Choosing the right kind of wood for your custom wine cellar.
One of the most exciting things about being able to build a custom wine cellar is the ability to design it to be just the way you want it.
Traditional, contemporary or transitional in style, climate control options, lighting and much more are all as customizable as you want, limited only by your imagination. One of those choices is the wood used in the wine cellar. Below are a few things to keep in mind when choosing the right kind of wood for your custom wine cellar.
Know what your wood options are.
There are many different kinds of woods that can be used for construction, but not all are suitable for use in a wine room, so it’s important to understand your options to be able to pick the right wood.
A few woods typically used in custom wine rooms include Solid Walnut, Redwood, Mahogany, Oak, or Alder to name a few. Pine is sometimes used as well. So what is the difference between all these woods?
Usually, aside from appearance, the difference has to do with how durable the wood is, how resilient it is to temperatures typical in a wine cellar. Some woods are easier to work with from a construction standpoint, and of course, as mentioned before, the grain pattern in different woods can be significant. As you work with a professional wine cellar designer, be sure to ask which is appropriate for what you’re envisioning in your wine cellar.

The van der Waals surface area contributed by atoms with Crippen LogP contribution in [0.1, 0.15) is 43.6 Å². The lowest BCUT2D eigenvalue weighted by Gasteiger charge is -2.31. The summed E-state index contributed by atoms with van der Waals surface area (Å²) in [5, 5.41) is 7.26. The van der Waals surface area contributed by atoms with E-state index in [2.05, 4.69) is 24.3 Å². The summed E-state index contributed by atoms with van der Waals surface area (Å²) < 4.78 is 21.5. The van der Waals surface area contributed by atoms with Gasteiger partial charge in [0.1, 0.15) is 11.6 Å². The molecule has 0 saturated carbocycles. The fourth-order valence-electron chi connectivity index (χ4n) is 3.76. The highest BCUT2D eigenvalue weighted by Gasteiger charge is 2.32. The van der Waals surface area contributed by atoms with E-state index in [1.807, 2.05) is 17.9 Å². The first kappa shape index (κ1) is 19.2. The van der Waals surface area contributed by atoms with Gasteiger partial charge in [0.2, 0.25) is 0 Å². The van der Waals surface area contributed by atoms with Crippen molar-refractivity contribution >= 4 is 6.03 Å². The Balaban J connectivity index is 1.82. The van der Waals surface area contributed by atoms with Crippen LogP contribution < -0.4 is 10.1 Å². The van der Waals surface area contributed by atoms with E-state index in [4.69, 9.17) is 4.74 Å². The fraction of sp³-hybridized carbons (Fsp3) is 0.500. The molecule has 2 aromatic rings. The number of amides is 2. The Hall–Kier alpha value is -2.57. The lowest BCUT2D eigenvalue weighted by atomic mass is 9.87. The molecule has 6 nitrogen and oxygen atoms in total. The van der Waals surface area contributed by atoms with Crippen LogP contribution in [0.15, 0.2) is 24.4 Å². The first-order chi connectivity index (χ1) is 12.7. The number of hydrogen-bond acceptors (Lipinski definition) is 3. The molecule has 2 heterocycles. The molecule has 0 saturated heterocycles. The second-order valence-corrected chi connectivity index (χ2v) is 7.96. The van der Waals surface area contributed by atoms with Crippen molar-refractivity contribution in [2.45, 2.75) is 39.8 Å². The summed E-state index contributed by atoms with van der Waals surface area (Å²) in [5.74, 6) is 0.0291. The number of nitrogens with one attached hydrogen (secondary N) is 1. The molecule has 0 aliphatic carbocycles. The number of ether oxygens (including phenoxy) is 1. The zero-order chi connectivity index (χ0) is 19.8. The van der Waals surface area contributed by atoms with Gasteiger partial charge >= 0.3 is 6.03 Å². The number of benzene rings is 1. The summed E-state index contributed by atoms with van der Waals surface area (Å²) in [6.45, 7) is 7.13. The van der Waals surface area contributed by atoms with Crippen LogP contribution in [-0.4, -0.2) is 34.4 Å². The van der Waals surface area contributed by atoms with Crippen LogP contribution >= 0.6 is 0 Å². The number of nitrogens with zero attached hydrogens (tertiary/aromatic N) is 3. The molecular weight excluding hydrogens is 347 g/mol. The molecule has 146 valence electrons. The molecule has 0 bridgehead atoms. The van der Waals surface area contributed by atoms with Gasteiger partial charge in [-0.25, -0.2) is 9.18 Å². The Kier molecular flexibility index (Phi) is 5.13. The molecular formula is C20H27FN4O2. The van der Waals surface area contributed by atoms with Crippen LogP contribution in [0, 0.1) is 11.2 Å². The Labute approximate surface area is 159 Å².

Keep your wine cellar style in mind as you choose a wood.
Although any of the above mentioned woods can be quite stunning, some are better suited for certain styles of wine rooms. For example, rich, deeper colored woods tend to lend to the style of more traditional wine rooms while lighter colored woods lend themselves to transitional or even some more modern wine rooms.
Mahogany is more often used in a traditional wine cellars. It’s reddish brown hue and consistent grain give it a very traditional and classic look.
For those who are looking to go neither traditional or modern, transitional wine cellar designs leave options wide open by allowing any kind of wood to be incorporate. Keep in mind that more than one kind of wood can be used as well, as some people opt for a different wood for the wine racks or for accent wood barrels.
Understand the difference in costs.
Just like all woods are not the same, neither are the costs of using them in creating a wine cellar. One question every client asks is “how much does it cost to build a wine cellar?” Most certainly, part of that answer is based on the wood used.
Mahogany is a sturdy wood, but can impact the price while a wood like pine is less expensive. Walnut is also a hardy wood that can impact the price of the project.
Consider going with the grain.
Since many of the woods mentioned offer a good amount of flexibility in stain finishes, one item you may want to look at is the grain style for each wood. Some wood varieties have a very fine grain, while others have a more pronounced grain.
The difference can give the wood a more rustic look, or a cleaner, consistent, subtle look. Again, since you can use more than one grain in your wine room, keep an open mind with wine cellar options.
If you’re still unsure about which type of wood you should use in your custom wine cellar, take the time to review photos of wine cellars to get a better idea of how each wood looks in the completed wine room. Choose your style, understand the costs and durability of each type of wood, and decide which will work best for you.
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